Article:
Then there are the bribery and corruption scandals in Brazil and elsewhere that Temasek companies Keppel and Sembawang became embroiled in culminating in a fine of US$422 million for Keppel Offshore and Marine in 2018, only because of a US crackdown led by the Justice Department. Even if Ho Ching did not know about the bribery she condoned a corporate culture in which bribery was not only the norm but something that was thought of as a clever way of doing business. The scandal suggests a tolerance for corruption among the PAP that reaches right to the top of Government.
No mention of Ho Ching’s record would be complete without the infamous Olam saga. After Carson Block’s Muddy Waters came out with a sell recommendation saying that the equity was worthless, Temasek mounted a short squeeze and then a buyout of the equity holders at an inflated price. Temasek already held a stake in Olam before Muddy Waters report but threw good money after bad in paying a premium for the equity when it would have been cheaper to take control of Olam through a debt restructuring or bankruptcy. One suspects that this was a sweetheart rescue deal for the owners of Olam who were lured to list in Singapore, no doubt through expensive tax giveaways and grants. Currently the stock trades at about 30% lower than the buyout price.
Despite the innumerable gaffes that would have got CEOs in the private sector fired many times over Ho Ching has kept her job for seventeen years and, most egregiously, her remuneration remains a state secret with Seat Warmer-In-Waiting Heng Swee Keat and Lawrence Wong arrogantly defending the Government’s right to keep from Singaporeans what she is paid and issuing POFMA notices to anyone guessing what her likely remuneration is but at the same time refusing to provide any facts. The most recent episode was when a Taiwanese news programme stated that she was earning $99 million a year. I have written extensively on the issue of Ho Ching’s remuneration and provide links to some of my articles below. The clearest indication that her earnings would be highly embarrassing to LHL and to the Government are the lengths it goes to to keep it secret, with hopelessly contradictory arguments that she works for a private company while using laws that are only supposed to be used to prevent the Government being brought into disrepute. Even if she conservatively only earns $50 million a year she and her husband will easily be billionaires many times over, even if they were not to start with.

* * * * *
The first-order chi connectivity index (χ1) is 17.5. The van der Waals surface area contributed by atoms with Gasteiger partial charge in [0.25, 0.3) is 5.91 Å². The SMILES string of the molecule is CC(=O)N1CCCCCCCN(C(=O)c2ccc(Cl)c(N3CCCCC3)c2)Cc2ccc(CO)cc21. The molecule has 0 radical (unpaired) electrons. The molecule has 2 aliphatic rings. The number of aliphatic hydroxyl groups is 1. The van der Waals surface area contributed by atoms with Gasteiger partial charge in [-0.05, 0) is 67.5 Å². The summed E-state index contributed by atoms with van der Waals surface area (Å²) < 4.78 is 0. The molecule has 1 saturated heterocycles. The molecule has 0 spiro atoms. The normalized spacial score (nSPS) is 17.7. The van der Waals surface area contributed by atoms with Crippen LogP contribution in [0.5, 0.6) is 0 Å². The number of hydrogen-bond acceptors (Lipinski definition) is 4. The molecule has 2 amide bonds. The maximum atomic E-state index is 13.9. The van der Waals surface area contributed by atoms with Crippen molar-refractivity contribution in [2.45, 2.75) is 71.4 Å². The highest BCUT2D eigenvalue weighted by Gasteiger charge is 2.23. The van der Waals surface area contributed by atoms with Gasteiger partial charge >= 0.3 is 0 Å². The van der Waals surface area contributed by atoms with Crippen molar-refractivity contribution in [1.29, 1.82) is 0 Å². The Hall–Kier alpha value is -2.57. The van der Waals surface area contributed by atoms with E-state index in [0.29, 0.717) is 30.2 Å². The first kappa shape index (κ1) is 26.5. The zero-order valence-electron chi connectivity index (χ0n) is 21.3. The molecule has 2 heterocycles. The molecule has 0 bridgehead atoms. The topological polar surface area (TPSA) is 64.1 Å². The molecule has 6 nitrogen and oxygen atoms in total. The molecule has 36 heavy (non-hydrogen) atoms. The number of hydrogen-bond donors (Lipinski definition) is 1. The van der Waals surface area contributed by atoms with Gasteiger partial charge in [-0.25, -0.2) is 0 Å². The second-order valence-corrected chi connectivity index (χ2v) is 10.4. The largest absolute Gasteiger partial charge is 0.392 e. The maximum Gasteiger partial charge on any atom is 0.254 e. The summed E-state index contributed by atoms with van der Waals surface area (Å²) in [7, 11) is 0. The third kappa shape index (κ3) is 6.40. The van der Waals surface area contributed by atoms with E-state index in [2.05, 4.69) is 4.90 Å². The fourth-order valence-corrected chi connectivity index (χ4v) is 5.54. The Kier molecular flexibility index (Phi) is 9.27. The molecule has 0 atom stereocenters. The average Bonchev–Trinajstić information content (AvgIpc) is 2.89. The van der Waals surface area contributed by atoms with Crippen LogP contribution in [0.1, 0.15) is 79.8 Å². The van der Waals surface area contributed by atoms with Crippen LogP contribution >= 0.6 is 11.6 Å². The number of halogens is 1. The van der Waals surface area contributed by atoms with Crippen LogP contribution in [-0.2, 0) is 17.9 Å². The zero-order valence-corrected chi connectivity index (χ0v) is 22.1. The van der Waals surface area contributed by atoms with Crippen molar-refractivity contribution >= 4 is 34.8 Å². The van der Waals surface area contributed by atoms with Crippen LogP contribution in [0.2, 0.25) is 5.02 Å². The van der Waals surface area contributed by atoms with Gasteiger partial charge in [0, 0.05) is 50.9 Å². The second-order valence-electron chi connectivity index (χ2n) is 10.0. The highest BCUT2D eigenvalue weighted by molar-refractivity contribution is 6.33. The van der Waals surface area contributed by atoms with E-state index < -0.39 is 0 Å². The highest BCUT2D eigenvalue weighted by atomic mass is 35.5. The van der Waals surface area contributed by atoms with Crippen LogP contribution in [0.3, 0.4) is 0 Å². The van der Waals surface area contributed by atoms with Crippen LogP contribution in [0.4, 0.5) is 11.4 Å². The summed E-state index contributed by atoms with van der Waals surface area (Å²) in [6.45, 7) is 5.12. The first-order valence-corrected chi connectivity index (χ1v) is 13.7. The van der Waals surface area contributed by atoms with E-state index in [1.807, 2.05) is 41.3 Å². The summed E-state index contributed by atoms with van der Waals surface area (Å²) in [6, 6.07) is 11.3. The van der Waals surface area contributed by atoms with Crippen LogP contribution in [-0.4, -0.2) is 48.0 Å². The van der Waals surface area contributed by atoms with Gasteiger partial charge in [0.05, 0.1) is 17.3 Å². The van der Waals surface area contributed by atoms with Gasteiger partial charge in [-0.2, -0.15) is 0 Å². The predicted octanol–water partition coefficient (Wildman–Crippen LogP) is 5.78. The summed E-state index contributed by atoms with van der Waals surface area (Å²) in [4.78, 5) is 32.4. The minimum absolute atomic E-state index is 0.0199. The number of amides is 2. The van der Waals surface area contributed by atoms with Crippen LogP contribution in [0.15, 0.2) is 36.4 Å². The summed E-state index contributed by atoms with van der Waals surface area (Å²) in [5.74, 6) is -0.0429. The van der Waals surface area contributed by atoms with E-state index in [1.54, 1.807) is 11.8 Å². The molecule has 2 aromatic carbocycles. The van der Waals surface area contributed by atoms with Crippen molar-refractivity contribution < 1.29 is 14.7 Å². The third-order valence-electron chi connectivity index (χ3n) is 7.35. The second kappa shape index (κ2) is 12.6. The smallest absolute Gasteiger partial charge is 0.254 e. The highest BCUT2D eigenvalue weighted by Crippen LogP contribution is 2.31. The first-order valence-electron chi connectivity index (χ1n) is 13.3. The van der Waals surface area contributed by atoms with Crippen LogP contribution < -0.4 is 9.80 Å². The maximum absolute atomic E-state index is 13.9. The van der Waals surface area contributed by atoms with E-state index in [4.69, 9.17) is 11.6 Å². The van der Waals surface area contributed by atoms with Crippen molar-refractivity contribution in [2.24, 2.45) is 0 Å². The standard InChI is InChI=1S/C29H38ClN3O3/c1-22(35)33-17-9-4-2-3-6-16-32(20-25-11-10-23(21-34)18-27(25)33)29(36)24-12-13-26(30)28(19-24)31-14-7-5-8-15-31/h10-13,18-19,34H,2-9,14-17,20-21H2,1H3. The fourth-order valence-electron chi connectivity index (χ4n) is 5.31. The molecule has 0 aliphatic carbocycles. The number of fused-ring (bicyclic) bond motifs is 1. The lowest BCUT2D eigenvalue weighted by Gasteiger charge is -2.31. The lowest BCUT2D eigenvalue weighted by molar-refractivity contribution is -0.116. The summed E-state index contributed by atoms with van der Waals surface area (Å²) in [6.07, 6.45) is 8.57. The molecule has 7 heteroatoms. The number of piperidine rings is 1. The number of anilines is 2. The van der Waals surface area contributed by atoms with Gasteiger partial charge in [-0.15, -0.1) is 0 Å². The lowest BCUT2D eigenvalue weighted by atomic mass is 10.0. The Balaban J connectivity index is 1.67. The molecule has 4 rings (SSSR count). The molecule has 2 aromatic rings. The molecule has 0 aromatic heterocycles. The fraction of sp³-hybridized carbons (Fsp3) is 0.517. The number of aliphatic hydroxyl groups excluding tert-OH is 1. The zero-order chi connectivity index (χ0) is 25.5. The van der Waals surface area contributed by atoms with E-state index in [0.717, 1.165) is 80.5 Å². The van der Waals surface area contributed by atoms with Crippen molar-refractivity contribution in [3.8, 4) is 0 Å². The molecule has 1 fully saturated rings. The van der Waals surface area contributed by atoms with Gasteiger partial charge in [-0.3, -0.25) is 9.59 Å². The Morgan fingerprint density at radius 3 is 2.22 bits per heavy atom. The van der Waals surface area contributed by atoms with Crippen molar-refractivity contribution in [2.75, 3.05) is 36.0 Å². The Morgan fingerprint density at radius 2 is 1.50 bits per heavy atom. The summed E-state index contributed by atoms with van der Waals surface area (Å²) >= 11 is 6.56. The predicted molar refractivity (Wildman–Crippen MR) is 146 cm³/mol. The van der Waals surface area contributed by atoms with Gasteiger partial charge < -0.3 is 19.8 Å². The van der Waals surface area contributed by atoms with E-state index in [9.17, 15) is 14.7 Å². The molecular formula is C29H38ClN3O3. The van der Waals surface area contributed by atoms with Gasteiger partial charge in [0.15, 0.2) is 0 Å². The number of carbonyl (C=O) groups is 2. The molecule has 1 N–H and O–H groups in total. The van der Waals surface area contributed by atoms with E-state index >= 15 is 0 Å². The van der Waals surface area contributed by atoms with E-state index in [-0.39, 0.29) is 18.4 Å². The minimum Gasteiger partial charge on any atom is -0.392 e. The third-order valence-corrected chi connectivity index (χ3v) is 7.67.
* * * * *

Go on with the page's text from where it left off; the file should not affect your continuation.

But now Ho Ching is moving on. I very much doubt that she will be retiring. It seems likely that she will enter politics as a PAP Minister and then take the PM role when her husband finally steps down, overtaking Heng Swee Keat at the last minute. She can then hold the seat warm for her son Hongyi. Alternatively she may be intending to stand for the Presidency in 2023. Since her husband amended the rules to bar anyone from the private sector who had managed less than $500 million in assets, it has looked as though he was clearing the field for his wife, providing the same helping hand as he did by appointing her as head of Temasek in the first place and keeping her safely entrenched for seventeen years. I am sure that Singaporeans will be just as interested as I am to learn where Ho Ching will pop up next. I will stay tuned to her Facebook page waiting for announcements on the next stage of her glittering career.